As an undergraduate architecture student, I once had a professor tell me that I should stop focusing so much on what my project “means” and just try to make it “look cool”. He cited a few “starchitect” projects as examples. I was shocked. I couldn’t believe all of the research and theory I was offering was being dismissed in favor of something that merely looks good, something that sells.
At the same time, it’s fair to say that during that particular project I had spent too much time on reading and discourse, and not enough on the design practice of my project. I realized then that finding a way to closely connect research and design is not an easy thing to accomplish and that often one is prioritized over the other.
Fortunately, many design practices are beginning to reject this traditional separation of research and design – a shift that Emily Carr’s new Master of Design program is striving to take the lead in.
Opening its doors to new students in Fall 2014, Emily Carr is officially offering the first Master of Design program in British Columbia, and with it, a fresh perspective on how to approach today’s design challenges. Bonne Zabolotney, the Dean of Design and Dynamic Media, explained to me that the new program’s focus is on the “cultural value of the design work rather than its commodification”. This means less emphasis on marketing and more emphasis on research that goes beyond secondary sources. The program encourages more participatory methods that require working closely with the people that could benefit from the design outcome in a meaningful way.
Some of the studies the program offers are Health Design, Recreation Design, Sustainable Design, Communication Design, Product Design, Soft Product Design, Industrial Design, and Service Systems Design, all of which prioritize working within a meaningful context. Many of these, such as Health Design, are also quite new to design education. Such new types of design inevitably call for research, but there may not be a lot of it out there. Thus, first hand research becomes absolutely necessary.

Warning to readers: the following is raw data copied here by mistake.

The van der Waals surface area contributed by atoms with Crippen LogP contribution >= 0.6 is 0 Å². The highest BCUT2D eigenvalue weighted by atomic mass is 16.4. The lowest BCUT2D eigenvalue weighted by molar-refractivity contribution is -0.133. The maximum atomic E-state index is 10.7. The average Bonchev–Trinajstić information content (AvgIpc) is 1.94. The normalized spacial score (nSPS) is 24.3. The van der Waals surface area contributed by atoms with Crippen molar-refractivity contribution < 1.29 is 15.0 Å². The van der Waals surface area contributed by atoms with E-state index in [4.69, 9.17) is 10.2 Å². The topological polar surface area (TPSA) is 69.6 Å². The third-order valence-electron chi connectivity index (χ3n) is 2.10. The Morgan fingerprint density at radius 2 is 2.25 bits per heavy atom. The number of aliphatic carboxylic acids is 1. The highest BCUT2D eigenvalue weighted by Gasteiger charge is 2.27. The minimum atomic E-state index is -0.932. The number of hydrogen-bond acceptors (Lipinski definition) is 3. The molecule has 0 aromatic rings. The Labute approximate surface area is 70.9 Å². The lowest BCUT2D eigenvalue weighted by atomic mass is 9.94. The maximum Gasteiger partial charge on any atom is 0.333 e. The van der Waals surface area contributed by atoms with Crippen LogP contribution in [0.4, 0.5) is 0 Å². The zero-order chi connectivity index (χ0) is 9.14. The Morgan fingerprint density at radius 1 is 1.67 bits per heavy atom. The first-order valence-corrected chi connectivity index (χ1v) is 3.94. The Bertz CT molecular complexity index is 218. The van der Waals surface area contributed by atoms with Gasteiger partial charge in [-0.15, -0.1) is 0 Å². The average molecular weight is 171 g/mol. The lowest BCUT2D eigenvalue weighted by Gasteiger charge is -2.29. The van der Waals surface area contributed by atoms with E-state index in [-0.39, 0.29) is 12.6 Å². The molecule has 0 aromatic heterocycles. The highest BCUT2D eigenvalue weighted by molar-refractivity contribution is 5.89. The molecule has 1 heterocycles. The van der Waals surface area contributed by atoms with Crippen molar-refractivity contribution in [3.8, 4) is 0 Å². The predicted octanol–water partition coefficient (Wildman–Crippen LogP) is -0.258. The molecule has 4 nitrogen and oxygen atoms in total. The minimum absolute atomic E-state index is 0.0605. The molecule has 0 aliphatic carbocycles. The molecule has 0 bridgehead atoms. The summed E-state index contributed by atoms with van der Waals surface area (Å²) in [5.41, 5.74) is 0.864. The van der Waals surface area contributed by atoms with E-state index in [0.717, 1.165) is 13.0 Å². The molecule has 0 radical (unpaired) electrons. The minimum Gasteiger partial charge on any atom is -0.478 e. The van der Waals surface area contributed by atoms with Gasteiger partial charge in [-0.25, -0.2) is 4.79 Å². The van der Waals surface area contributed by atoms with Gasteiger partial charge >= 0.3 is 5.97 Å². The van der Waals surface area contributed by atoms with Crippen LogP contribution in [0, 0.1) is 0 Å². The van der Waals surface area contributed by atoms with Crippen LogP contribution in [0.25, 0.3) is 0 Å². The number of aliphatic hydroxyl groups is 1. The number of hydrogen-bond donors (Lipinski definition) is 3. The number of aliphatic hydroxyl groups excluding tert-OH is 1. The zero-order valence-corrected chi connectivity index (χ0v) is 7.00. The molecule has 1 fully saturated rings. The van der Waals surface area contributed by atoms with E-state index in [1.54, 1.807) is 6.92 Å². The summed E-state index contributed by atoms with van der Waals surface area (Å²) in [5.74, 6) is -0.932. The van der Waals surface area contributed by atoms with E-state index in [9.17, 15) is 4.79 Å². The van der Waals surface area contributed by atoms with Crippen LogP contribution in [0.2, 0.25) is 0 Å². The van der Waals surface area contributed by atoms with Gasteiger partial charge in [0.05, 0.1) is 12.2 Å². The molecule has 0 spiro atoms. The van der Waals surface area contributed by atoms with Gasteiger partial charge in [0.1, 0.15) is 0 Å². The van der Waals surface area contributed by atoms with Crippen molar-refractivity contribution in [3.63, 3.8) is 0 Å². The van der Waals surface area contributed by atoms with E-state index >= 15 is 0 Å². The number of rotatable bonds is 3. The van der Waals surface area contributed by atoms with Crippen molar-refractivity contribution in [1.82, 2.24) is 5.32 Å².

For instance the “Health Design Lab” that the program has created could not operate on a more traditional curricular structure, as it requires a whole new range of understanding, critical thought, and a technological approach that can only be obtained through new research. While explaining this, Dean Zabolotney also explicitly stated that the program is about studio and practice-based work. For such new types of design, it becomes clear that research is at the very core of this practical work, and unlike in the past, research and design cannot be separated from each other.
Current students (who have transitioned from other subjects within the university) are working on questions that exemplify the use of research and explore a broad range of design. A few examples are: a project on new ways to promote local food consumption, another on developing customized footwear for people with various physical or health challenges that are related to their feet, and yet another project on issues of technology and surveillance and how people in the midst of a political revolution or crisis can have their voices heard and share their observations. These projects clearly go beyond making a product that looks cool and sells, and in this way reflect the program’s hope to “challenge the status quo”.
The program’s strong emphasis on sustainability as a core value further reflects its goal of challenging the current state of design in which far too many designers are developing market materials and products at a rate of consumption that is not sustainable. Students in the Master of Design program will be challenged to not only carefully question their options in terms of materials and manufacturing, but also in terms of whether they should be even doing their project or not.
The faculty of the program believes that design could be much more political and that it is time to redirect design practices away from the typically accepted “standard design practice” which ultimately caters to business and consumerist needs. Dean Zabolotney expresses this perspective clearly: “We owe it as an educational institute to be able to challenge all of those edges. Rather than having our graduates say ‘here’s how practices of design are generally accepted’, we would like to turn that on its head and have professionals say ‘and now we see what design could be’ because we have people that are in a space that allows them to challenge all sorts of questions.”
In a world where many glorify “starchitecture”—lavish buildings often used strategically for development and increased consumerism for a world that is overflowing with designed products that are often more harmful (if only by sheer quantity) than helpful—it’s clear that the approach to design must change. We can no longer produce designs based on pure aesthetics, marketing, or detached research. We need a cohesive relationship between design and research, and this research must carefully explore just how meaningful and necessary the design of a product, building, or system is. For designers with a conscience, Emily Carr’s new Master of Design program offers this opportunity.
For more information on Emily Carr’s Master of Design program and how to apply, visit their website.
Natalia Zdaniuk is a recent graduate of architecture and human geography at the University of Toronto. She is currently living in Vancouver and enjoying learning about the city.